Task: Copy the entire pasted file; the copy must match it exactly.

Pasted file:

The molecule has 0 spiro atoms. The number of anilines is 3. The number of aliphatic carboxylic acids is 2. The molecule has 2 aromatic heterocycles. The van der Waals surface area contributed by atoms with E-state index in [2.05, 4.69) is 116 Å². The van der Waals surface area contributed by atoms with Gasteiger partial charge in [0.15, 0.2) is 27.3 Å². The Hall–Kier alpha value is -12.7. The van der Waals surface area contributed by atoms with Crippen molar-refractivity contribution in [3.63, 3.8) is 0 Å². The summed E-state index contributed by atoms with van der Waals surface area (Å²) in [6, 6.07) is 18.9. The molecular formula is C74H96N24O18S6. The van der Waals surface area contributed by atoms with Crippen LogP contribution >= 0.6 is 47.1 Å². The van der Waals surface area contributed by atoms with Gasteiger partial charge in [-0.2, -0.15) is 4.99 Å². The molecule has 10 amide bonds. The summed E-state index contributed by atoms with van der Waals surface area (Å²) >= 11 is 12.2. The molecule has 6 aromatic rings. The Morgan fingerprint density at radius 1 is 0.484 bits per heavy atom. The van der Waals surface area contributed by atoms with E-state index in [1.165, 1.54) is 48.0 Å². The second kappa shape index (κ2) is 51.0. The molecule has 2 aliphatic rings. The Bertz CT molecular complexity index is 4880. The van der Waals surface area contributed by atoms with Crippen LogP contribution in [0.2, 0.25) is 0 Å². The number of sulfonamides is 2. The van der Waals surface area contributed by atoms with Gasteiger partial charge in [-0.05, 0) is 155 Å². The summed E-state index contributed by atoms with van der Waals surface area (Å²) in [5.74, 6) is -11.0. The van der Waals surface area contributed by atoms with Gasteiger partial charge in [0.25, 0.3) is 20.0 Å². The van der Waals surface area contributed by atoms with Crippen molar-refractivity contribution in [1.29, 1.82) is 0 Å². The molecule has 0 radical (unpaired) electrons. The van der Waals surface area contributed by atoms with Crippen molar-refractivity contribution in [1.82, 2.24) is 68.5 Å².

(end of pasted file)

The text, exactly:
The molecule has 0 spiro atoms. The number of anilines is 3. The number of aliphatic carboxylic acids is 2. The molecule has 2 aromatic heterocycles. The van der Waals surface area contributed by atoms with E-state index in [2.05, 4.69) is 116 Å². The van der Waals surface area contributed by atoms with Gasteiger partial charge in [0.15, 0.2) is 27.3 Å². The Hall–Kier alpha value is -12.7. The van der Waals surface area contributed by atoms with Crippen molar-refractivity contribution in [3.63, 3.8) is 0 Å². The summed E-state index contributed by atoms with van der Waals surface area (Å²) in [6, 6.07) is 18.9. The molecular formula is C74H96N24O18S6. The van der Waals surface area contributed by atoms with Crippen LogP contribution >= 0.6 is 47.1 Å². The van der Waals surface area contributed by atoms with Gasteiger partial charge in [-0.2, -0.15) is 4.99 Å². The molecule has 10 amide bonds. The summed E-state index contributed by atoms with van der Waals surface area (Å²) >= 11 is 12.2. The molecule has 6 aromatic rings. The Morgan fingerprint density at radius 1 is 0.484 bits per heavy atom. The van der Waals surface area contributed by atoms with E-state index in [1.165, 1.54) is 48.0 Å². The second kappa shape index (κ2) is 51.0. The molecule has 2 aliphatic rings. The Bertz CT molecular complexity index is 4880. The van der Waals surface area contributed by atoms with Crippen LogP contribution in [0.2, 0.25) is 0 Å². The number of sulfonamides is 2. The van der Waals surface area contributed by atoms with Gasteiger partial charge in [-0.05, 0) is 155 Å². The summed E-state index contributed by atoms with van der Waals surface area (Å²) in [5.74, 6) is -11.0. The van der Waals surface area contributed by atoms with Gasteiger partial charge in [0.25, 0.3) is 20.0 Å². The van der Waals surface area contributed by atoms with Crippen molar-refractivity contribution in [1.29, 1.82) is 0 Å². The molecule has 0 radical (unpaired) electrons. The van der Waals surface area contributed by atoms with Crippen molar-refractivity contribution in [1.82, 2.24) is 68.5 Å².